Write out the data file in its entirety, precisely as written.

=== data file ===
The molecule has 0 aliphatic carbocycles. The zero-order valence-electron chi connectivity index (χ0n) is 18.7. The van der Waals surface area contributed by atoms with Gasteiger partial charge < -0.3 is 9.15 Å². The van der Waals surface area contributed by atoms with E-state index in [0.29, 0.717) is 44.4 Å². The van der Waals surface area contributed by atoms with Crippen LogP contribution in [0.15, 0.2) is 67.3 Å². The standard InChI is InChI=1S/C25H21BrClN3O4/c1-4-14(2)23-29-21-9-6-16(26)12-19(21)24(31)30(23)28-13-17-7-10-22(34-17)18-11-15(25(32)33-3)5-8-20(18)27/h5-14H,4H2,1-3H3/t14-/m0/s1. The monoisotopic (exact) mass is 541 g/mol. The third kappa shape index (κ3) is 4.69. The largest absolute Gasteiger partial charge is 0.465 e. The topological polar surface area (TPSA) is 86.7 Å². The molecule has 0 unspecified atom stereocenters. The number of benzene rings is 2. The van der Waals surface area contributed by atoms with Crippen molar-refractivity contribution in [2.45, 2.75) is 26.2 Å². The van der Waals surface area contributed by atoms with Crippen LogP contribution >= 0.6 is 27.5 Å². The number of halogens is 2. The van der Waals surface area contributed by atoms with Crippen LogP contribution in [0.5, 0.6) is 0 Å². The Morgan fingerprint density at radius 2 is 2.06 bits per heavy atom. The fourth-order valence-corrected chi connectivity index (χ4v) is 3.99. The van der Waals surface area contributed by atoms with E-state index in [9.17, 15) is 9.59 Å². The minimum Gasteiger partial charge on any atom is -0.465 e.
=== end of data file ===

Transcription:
The molecule has 0 aliphatic carbocycles. The zero-order valence-electron chi connectivity index (χ0n) is 18.7. The van der Waals surface area contributed by atoms with Gasteiger partial charge < -0.3 is 9.15 Å². The van der Waals surface area contributed by atoms with E-state index in [0.29, 0.717) is 44.4 Å². The van der Waals surface area contributed by atoms with Crippen LogP contribution in [0.15, 0.2) is 67.3 Å². The standard InChI is InChI=1S/C25H21BrClN3O4/c1-4-14(2)23-29-21-9-6-16(26)12-19(21)24(31)30(23)28-13-17-7-10-22(34-17)18-11-15(25(32)33-3)5-8-20(18)27/h5-14H,4H2,1-3H3/t14-/m0/s1. The monoisotopic (exact) mass is 541 g/mol. The third kappa shape index (κ3) is 4.69. The largest absolute Gasteiger partial charge is 0.465 e. The topological polar surface area (TPSA) is 86.7 Å². The molecule has 0 unspecified atom stereocenters. The number of benzene rings is 2. The van der Waals surface area contributed by atoms with Crippen molar-refractivity contribution in [2.45, 2.75) is 26.2 Å². The van der Waals surface area contributed by atoms with Crippen LogP contribution >= 0.6 is 27.5 Å². The number of halogens is 2. The van der Waals surface area contributed by atoms with Crippen LogP contribution in [0.5, 0.6) is 0 Å². The Morgan fingerprint density at radius 2 is 2.06 bits per heavy atom. The fourth-order valence-corrected chi connectivity index (χ4v) is 3.99. The van der Waals surface area contributed by atoms with E-state index in [9.17, 15) is 9.59 Å². The minimum Gasteiger partial charge on any atom is -0.465 e.